I had lots of ticks and my crowded podium choices are: 25a, 1d, 3d, 11d, 15d & 28d.

    Well done, Tater, and many thanks. I’m looking forward to your next one.

    1. Thanks for your kind comments RD. That’s not the first time I’ve been “got” for bad spelling, though given the number of times I read through the puzzle before sending it off, I can only hold my hands up (and take Sue’s advice about cut and paste in future).
      I can’t think where I’ve written Rookie Crner, and although crummy and crumby are given as variants in Chambers they do have different meanings and I was at fault using them as interchangeable I suppose.

      1. Thanks very much for responding, Tater.
        – Rookie Crner is at the top of the pdf file.
        – Obviously a spell check wouldn’t have picked up “crummy”. Might “… crummy sounding food” perhaps have been better?

          1. Rookie Crner was my mistake. I have corrected that and 17d, but I’m not at all sure that crummy is a spelling error – it’s in the BRB with crumby as its first definition.

            1. Well, who would have thought that crumby/crummy could be so complicated? I had always taken “crumby” to mean covered in crumbs, and “crummy” to mean covered in lice, and hence slang for “poor quality”. It wouldn’t do to mix them up in a restaurant. :wacko:

  5. I enjoyed this – thanks Tater.
    There are a lot of anagrams clustered together in the down clues (6 in 8 clues) which I think makes the puzzle slightly unbalanced.
    My ticks went to 23a, 1d, 2d and 15d.
    More like this would be welcome.

  6. I too enjoyed this.

    Some of the clues are quite wordy, and I agree with Gazza about the anagram content. In addition to the spelling errors mentioned by RD, Tory in 19d should have a capital T. The easiest way to check spelling mistakes would be to copy and paste your clues into a Word document as all the errors would be helpfully underlined in red!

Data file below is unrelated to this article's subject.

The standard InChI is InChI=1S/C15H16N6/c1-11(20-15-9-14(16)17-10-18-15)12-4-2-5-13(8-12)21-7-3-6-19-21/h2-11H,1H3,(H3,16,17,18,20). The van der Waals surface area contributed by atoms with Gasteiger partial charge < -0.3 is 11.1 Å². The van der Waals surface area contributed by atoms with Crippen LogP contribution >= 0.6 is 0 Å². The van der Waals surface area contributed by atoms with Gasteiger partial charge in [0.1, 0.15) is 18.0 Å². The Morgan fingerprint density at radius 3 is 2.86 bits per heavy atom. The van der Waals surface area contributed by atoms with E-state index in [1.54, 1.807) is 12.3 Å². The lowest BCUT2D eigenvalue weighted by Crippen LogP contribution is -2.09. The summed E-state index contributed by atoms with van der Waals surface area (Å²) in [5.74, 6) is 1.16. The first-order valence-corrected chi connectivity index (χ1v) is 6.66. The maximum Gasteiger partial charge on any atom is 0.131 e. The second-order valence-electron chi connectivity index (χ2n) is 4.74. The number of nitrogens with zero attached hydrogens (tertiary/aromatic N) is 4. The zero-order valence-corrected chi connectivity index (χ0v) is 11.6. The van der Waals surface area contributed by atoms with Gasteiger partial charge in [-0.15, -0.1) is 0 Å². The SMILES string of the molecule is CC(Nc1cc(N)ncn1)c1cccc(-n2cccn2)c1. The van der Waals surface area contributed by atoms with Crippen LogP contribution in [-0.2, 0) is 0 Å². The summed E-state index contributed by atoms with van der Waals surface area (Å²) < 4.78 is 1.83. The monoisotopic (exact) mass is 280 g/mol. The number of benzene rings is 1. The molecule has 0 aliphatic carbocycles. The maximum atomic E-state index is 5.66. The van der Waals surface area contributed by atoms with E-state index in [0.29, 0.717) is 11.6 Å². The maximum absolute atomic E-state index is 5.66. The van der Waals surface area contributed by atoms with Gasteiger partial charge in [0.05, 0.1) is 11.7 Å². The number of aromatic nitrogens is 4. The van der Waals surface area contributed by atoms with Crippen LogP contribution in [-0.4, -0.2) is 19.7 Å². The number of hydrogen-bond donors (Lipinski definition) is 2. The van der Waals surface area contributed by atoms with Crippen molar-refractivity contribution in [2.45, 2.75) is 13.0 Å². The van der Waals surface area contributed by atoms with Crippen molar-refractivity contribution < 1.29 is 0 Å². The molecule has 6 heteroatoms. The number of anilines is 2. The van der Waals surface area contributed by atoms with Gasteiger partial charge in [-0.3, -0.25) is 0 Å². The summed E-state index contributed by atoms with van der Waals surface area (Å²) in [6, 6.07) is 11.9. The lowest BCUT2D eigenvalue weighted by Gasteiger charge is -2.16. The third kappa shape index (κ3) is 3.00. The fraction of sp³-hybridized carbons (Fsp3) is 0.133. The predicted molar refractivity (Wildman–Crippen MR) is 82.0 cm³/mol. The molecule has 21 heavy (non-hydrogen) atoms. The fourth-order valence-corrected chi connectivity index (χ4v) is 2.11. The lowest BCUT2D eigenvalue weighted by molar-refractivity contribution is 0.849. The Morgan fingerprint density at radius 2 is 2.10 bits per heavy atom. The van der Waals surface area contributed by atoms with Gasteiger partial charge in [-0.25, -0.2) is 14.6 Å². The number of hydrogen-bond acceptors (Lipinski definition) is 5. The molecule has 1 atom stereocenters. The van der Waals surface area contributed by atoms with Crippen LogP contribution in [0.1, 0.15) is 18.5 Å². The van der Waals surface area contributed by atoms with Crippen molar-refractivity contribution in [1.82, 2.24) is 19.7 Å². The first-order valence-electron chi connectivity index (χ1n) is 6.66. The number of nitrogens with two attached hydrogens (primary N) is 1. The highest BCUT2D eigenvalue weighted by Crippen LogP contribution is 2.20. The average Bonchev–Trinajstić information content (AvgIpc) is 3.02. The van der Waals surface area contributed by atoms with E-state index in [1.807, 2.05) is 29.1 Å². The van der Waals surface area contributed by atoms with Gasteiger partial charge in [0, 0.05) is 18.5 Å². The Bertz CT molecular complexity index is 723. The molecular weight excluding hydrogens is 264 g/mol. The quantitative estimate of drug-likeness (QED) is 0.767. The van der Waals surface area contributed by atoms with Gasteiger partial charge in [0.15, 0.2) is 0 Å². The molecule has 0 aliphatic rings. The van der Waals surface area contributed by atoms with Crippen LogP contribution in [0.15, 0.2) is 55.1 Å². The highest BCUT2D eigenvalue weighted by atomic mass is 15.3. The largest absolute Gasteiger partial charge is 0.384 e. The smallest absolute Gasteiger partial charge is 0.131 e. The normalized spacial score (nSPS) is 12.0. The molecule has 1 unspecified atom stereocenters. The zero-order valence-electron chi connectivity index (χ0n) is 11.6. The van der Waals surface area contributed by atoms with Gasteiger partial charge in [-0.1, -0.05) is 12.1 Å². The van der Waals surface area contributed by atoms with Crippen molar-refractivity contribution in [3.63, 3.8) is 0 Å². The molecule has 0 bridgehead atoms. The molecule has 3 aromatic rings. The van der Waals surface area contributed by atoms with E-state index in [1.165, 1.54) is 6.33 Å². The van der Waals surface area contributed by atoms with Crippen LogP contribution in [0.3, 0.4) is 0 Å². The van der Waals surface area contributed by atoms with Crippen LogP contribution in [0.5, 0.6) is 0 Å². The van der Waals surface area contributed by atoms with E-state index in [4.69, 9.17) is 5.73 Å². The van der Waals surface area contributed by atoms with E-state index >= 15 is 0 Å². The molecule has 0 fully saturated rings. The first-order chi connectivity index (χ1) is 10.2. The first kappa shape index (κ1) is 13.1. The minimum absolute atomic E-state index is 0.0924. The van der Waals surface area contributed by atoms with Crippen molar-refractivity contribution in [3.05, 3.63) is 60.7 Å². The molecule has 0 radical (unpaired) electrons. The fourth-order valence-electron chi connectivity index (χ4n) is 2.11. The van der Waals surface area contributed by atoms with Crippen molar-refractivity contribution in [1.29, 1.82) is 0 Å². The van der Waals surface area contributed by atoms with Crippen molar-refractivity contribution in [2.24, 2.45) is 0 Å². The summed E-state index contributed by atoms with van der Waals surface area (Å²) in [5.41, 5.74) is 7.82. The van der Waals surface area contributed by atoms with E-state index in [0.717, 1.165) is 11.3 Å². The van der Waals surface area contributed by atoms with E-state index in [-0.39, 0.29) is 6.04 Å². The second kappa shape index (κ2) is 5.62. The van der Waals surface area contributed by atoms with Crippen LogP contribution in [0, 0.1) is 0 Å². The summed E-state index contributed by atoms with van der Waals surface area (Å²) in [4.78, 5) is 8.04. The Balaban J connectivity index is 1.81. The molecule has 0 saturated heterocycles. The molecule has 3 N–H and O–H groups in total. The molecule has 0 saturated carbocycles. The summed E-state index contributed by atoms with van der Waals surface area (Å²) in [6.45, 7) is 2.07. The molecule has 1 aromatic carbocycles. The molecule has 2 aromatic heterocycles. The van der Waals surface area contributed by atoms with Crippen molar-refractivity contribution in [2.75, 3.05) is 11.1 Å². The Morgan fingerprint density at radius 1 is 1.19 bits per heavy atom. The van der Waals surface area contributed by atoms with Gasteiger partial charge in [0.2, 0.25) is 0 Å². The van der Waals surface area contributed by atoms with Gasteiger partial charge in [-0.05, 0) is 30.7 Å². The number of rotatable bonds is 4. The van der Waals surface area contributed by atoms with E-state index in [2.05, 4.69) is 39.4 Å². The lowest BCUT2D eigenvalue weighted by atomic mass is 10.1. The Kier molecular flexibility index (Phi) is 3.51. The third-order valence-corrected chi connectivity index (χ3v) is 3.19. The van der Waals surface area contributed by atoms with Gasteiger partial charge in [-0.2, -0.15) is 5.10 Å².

Thanks to Tater, and, in advance, to Prolixic

    1. Thanks Sue
      I have a spell checker that works on most things – but not Compiler, unfortunately. I shall certainly use your cut and paste advice in future!

      1. Make sure your document is in English (United Kingdom) not English (United States) as otherwise a well-known Rabbit won’t be happy

      2. I’m confused by your comment as (Crossword) Compiler has its own spell-check facility, I find it very useful.

        1. Well, you learn something every day.
          The check grid “red tick” on the main screen is not the one Compiler is talking about. Obviously, it’s the one on the review/edit clues sub-menu DOH!
          Thanks Silvanus I’ll never have a spelling blooper again :-)

  7. Found this puzzle far more comprehensible than your previous one which definitely made for more enjoyment. Shame about the spelling mistakes and some rather wordy clues but I thought this was a distinct step up – well done, Tater.
    Top three for me were 23&25a plus 2d.
    I look forward to reading what Prolixic has to say and hope you’ll be back with another offering before long.

    1. Thanks Jane.
      My fourth has been ready for a while but will be getting (another) spell check before it goes anywhere.

  8. Welcome back, Tater.

    Another very accomplished puzzle, well done! Several of your clues would have been perfectly at home in a national newspaper and the surfaces were generally excellent, but I was also surprised to see the typos and, in common with others, I thought you overdid the anagrams this time. Like RD, I did raise my eyebrows at “wordplay BY definition” in 29a and noticed “head” repeated as an initial letter indicator in 12a and 26a. I’m not convinced about 3d either.

    I have numerous ticks on my printed page so I won’t nominate a favourite clue, as many were worthy candidates. Congratulations on a third very good puzzle, Tater, little errors like misspelled words shouldn’t detract from the finished product but unfortunately they do.

    1. Is ‘wordplay by definition’ any different to ‘with’ or ‘and’ – not meaning by way of, but simply standing along with?

      1. Hi LbR,